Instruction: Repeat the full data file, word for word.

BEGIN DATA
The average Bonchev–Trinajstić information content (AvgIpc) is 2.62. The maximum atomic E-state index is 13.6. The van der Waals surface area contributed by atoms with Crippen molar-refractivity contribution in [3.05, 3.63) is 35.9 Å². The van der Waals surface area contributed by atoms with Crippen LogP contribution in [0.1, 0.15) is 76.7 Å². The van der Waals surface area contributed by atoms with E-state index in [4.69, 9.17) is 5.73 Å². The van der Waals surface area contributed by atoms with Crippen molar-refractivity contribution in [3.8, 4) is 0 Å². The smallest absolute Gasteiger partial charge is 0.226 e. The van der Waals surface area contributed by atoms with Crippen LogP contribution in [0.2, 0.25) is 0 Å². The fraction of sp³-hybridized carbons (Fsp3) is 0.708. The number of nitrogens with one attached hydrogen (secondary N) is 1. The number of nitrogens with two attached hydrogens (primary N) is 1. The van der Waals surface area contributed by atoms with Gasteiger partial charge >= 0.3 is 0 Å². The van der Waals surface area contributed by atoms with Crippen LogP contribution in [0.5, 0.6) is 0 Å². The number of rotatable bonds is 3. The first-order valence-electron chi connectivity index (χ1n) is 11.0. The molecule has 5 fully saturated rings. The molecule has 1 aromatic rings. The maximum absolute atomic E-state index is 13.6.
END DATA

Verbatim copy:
The average Bonchev–Trinajstić information content (AvgIpc) is 2.62. The maximum atomic E-state index is 13.6. The van der Waals surface area contributed by atoms with Crippen molar-refractivity contribution in [3.05, 3.63) is 35.9 Å². The van der Waals surface area contributed by atoms with Crippen LogP contribution in [0.1, 0.15) is 76.7 Å². The van der Waals surface area contributed by atoms with E-state index in [4.69, 9.17) is 5.73 Å². The van der Waals surface area contributed by atoms with Crippen molar-refractivity contribution in [3.8, 4) is 0 Å². The smallest absolute Gasteiger partial charge is 0.226 e. The van der Waals surface area contributed by atoms with Crippen LogP contribution in [0.2, 0.25) is 0 Å². The fraction of sp³-hybridized carbons (Fsp3) is 0.708. The number of nitrogens with one attached hydrogen (secondary N) is 1. The number of nitrogens with two attached hydrogens (primary N) is 1. The van der Waals surface area contributed by atoms with Gasteiger partial charge >= 0.3 is 0 Å². The van der Waals surface area contributed by atoms with Crippen LogP contribution in [0.5, 0.6) is 0 Å². The number of rotatable bonds is 3. The first-order valence-electron chi connectivity index (χ1n) is 11.0. The molecule has 5 fully saturated rings. The molecule has 1 aromatic rings. The maximum absolute atomic E-state index is 13.6.